Stay silent and Africa’s elephants will vanish


Matthew Parris, The Times

Date Published

On Monday, the deafening rustle of the Brexit white paper in the Commons chamber will all but drown out a very different debate scheduled for Westminster Hall, not 50 yards away. But for all the noise of our arguments over the European behemoth, that quieter session matters immensely. The African elephant is in deep trouble, and MPs want Britain to join the American and Chinese ban on trading in ivory.

The elephant’s deadliest enemy will in the end be cattle and goats. You may have seen a report in The Times this week of violent conflict in Kenya between African locals and white landowners who combine limited farming with game conservation. African populations are mushrooming; livestock are hungry; elephants and subsistence farmers don’t easily mix; and poachers get cover from locals desperate to encroach on reserves. Despite Stevie Wonder, ebony and ivory do not yet live together in perfect harmony on the continent they share. An elephant is falling to a poacher’s gun every 15 minutes.

We will not end poaching without stopping the worldwide ivory trade. This is achievable but, inexplicably, a distracted British government has slipped from leading to lagging in the fight. Where once we led the world in banging heads together, we’re now shrinking back just as the campaign moves to the front foot. MPs, from Owen Paterson and William Hague to Boris Johnson, are deeply worried. Why won’t Andrea Leadsom, the cabinet minister responsible, end the seemingly perpetual “consultation” and get a move on?

Last month I spent time in a most beautiful place, saw at close quarters our planet’s most amazing beast and, at the Samburu national reserve in northern Kenya, talked for hours with an admirable human being. Now in his seventies, Dr Iain Douglas-Hamilton is founder and CEO of Save the Elephants. After some half a century of turning data-gathering into the key weapon in this campaign, he has rarely been more hopeful that the battle can be won, nor more anxious lest momentum now gained be lost.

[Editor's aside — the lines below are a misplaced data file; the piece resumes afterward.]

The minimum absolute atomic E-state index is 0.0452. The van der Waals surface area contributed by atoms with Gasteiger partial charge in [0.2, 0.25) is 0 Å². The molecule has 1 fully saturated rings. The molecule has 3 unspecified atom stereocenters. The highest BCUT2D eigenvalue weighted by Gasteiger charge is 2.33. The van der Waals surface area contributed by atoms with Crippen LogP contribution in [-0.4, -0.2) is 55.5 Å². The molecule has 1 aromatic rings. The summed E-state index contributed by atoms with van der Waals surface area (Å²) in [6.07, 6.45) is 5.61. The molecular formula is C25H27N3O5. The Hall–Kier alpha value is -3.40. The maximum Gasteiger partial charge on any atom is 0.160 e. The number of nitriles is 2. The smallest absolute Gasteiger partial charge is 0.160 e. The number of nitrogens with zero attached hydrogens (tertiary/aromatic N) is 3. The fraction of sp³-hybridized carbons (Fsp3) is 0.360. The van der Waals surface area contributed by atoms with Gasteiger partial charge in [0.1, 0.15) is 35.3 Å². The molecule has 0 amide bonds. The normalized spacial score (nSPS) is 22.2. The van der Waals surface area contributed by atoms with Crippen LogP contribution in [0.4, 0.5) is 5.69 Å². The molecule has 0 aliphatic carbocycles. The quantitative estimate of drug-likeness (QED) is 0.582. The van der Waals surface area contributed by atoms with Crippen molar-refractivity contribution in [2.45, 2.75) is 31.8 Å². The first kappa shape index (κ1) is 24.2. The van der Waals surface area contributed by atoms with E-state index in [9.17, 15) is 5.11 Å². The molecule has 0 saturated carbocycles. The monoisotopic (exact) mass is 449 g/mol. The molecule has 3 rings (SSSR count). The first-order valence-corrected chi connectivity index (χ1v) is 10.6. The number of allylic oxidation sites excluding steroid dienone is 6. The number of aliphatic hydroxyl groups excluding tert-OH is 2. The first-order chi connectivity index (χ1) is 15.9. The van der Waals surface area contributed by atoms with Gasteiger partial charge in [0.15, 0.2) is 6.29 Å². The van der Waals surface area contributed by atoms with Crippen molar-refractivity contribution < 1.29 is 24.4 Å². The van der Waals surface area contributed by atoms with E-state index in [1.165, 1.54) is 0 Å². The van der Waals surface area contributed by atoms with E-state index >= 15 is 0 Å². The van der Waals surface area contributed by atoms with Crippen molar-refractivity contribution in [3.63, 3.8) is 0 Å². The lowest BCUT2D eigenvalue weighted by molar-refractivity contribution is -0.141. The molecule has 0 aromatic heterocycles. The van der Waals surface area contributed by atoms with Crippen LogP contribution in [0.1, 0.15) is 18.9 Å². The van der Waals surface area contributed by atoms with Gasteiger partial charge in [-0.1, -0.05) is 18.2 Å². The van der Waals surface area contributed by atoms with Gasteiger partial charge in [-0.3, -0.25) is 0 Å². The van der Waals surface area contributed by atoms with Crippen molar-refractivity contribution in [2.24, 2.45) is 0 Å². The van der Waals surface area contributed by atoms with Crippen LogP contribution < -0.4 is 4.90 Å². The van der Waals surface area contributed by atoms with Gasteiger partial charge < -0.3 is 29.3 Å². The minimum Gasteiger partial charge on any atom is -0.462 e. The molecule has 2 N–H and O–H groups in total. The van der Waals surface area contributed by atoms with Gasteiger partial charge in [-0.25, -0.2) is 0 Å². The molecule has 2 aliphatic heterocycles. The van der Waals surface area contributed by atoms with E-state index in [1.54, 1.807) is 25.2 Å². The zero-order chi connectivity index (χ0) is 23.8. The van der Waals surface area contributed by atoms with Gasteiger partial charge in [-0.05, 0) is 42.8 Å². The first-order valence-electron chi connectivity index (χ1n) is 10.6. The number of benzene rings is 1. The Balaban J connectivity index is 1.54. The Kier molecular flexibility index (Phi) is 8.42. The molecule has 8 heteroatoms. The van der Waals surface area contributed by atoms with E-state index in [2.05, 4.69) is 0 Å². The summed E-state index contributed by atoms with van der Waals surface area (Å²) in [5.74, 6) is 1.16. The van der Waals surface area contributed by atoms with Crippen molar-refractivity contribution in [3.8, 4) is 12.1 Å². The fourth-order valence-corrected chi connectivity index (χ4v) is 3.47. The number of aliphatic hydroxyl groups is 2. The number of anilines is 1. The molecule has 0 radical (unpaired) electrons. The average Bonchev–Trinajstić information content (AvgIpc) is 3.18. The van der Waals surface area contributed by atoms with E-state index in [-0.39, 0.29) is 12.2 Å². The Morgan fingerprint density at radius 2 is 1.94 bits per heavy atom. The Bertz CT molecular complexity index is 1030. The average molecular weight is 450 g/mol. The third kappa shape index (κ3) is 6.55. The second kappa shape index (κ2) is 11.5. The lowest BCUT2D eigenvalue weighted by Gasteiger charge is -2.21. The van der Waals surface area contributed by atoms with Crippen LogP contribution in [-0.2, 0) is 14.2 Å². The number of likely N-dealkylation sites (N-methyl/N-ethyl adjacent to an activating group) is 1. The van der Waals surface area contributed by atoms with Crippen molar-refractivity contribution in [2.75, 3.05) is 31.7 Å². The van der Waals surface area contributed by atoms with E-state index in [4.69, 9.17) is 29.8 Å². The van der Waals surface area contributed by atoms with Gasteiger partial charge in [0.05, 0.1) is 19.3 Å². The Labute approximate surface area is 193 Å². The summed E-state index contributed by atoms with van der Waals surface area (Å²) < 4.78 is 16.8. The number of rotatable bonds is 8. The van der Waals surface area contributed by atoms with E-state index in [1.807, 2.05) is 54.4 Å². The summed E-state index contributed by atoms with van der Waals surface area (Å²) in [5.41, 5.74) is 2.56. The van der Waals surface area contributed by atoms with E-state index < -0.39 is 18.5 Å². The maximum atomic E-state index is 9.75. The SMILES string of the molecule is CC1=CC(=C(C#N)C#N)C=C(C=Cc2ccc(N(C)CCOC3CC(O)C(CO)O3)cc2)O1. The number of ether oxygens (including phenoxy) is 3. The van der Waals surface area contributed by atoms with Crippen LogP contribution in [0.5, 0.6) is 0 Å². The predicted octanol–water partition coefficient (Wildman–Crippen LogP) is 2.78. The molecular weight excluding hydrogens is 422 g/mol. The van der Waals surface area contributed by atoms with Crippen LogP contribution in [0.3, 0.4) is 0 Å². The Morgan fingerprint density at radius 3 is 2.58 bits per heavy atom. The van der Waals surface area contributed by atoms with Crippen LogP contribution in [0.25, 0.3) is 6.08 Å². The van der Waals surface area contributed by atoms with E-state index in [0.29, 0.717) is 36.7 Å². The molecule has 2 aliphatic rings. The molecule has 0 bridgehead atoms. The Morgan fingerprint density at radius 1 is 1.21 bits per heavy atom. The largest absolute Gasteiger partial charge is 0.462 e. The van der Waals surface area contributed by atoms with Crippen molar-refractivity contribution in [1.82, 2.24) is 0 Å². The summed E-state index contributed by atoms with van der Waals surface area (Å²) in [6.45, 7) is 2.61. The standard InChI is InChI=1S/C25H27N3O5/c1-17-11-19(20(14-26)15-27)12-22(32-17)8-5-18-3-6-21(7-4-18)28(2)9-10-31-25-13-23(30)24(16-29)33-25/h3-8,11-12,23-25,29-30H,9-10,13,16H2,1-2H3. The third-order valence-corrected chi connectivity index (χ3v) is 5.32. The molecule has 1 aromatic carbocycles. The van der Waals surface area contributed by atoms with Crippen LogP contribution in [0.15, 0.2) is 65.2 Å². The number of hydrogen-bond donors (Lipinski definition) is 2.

Three campaigns must be folded into one: at bush-level the anti-poaching drive; internationally the crackdown on trafficking and the ivory trade; and at home, here and abroad, the reduction in middle-class demand. We must dull the world’s appetite for ivory.

Together these three campaigns are working — confounding the doubts of my younger Tory self. I’d once have said that restricting availability will only increase price, enrich criminals and embed crime. I’d have doubted you could talk the public out of wanting a product. I’d have resisted regulation. “Farm the creatures,” I’d have said. “Supply the market; make profit the incentive to maintain the species.”

Experience proves me wrong. An almost limitless potential demand for a tiny bit of a huge wild animal that takes decades to mature and resists all attempts to confine it, makes “farming” the creature impossible. As to enforcement, it turns out that trafficking and trade can and do fall victim to customs checks, police informers and market spies.

You cannot easily hide a tusk down your trousers; any activist can entrap and report a trader; and the ivory trade is not a big enough business, even in China, to give it shelter from government.